Thursday, January 27, 2011

History (not as wished for)

Reference blog titled "To Every Thing There Is a Season, and a Time to Every Purpose under the Heaven"

Source Science of Metaphysical and Occult Philosophy --
We urge everyone to read John R. deLorez' blog referenced above. de Lorez has given us a survey of where the thing loosely called "the community" finds itself today. As he points out, the community has become (to use a courteous euphemism) eclectic.
As often happens, there are two sides to the coin. The good side is that everyone is enjoying themselves without too much mental effort. The bad side--in our curmudgeonly opinion--is this: A lot of people are skimming some kind of surface without realizing the harm they can do to themselves and to others when they play Witchy-Poo. To put all this into perspective, we ourselves often give a presentation we call "99 Ways Good Witches Go Bad" based on our book "Good Witches Fly Smoothly."
Gavin received his training in England from an old-line coven in Cornwall. It took a small group of neophytes almost two (2) years of quite rigorous training to qualify for initiation. That training required attendance at various lectures both in London and in the provinces, given by noted figures in many fields, as well as other assignments fine-tuned to each student personally.
The quality of those lectures was amazing. Some were held at the British Psychical Research Society's quarters; some were at colleges and universities. He cannot remember any that were held in someone's living room. Thus he witnessed from the get-go the value of learning from people who had been specialists for years in their respective fields.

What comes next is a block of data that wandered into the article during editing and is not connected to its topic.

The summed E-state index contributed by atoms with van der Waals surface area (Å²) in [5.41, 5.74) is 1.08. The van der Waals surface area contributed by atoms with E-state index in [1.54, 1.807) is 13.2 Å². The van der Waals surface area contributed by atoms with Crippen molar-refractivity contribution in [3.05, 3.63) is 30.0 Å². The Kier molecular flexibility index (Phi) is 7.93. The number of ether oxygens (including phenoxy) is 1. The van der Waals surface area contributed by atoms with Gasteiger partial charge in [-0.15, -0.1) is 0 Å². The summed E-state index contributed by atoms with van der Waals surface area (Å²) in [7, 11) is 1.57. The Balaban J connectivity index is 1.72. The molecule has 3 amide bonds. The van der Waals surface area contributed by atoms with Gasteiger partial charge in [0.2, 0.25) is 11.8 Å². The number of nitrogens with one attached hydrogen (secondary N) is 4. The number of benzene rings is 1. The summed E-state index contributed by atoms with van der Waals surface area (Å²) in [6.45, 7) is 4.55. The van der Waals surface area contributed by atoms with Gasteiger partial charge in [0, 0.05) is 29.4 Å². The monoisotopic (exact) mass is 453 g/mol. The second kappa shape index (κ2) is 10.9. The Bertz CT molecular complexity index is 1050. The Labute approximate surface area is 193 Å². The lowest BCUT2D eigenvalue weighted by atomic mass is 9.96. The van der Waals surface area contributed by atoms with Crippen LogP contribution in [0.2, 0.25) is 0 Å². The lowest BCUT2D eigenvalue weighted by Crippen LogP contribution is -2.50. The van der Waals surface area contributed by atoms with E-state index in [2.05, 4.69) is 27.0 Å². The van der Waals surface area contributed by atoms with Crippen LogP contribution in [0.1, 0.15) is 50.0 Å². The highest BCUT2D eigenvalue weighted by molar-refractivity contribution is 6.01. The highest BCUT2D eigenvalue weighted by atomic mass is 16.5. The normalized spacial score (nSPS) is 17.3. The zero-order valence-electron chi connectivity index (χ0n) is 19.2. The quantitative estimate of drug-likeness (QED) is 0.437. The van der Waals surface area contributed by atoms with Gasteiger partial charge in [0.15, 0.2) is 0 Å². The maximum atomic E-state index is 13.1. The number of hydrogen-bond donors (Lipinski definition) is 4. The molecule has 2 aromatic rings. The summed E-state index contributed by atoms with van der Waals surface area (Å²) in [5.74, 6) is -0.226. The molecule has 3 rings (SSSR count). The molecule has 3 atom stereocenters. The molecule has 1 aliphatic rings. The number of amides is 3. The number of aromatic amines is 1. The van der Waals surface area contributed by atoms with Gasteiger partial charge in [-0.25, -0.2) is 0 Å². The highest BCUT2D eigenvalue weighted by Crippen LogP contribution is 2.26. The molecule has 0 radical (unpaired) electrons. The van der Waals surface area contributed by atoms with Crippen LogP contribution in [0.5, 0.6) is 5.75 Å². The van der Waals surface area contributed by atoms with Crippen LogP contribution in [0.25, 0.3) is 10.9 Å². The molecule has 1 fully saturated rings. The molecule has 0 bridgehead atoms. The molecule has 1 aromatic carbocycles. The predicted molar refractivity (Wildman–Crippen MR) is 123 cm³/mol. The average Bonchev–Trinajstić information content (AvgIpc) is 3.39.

In the United States in 1968, when we first founded the Church and School of Wicca, there was a high level of genuine interest in exploring a spiritual path. We rapidly went from zero to an international student body of 2,000 enrolled in the School's correspondence course. About 70 percent of them dropped out when they found that we expected them not only to read a lot of obscure books, but also to do experiments. The books were so difficult to obtain that we imported many from Europe and started a School lending library from which students could borrow the texts we recommended.
As the years have passed, fewer and fewer students are willing even to read the required texts. So we simplified the course by allowing two tracks: one for those who sought to earn initiation, one for general information. Today about 70 percent of the students do only the general-information sections--that is,with the notable exception of foreign students and American inmates. They still want to learn everything they can. In the United States the instant-gratification phenomenon has (at least in our curmudgeonly opinion) ruined what had been a good thing with a high level of esoteric scholarship.
Today every self-respecting bookstore has a shelf of easy-read paperbacks explaining multifarious "Wiccan" "traditions" and how-to books on the occult, often from authors who have had maybe one minor spiritual experience. This means that many good people never do much experimentation and rarely dig deeper. In working with groups at our presentations, we are repeatedly dismayed when attendees simply don't know even the most axiomatic of basic procedures and guidelines.
When we founded the School of Wicca, we made a conscious decision that Wicca was for everyone and thus should be, if you will, hidden in plain sight. The Craft should not be the sole property of a self-appointed aristocracy of occult "leaders". That meant we advertised in widely-read media ranging from Cosmo magazine to the National Enquirer.  We summarized our thoughts on this topic in the last lecture of our correspondence course, that became the nucleus of Chapter 12 in our infamous book "The Witch's Bible". That chapter is essentially a rant. It asks, "Whom can you believe? Surely not the people who make a profit from having you kowtow to their almighty will." The rant included priests/clergy paid by one conventional church or another; it included physicians paid by Big Pharma to push new products; it included publishers; it included many other people who, though they purport to be sincere, in fact make a profit from keeping you in the dark and by using "innerspeak", the jargon of the inner circle, to maintain their precious us-over-you situation.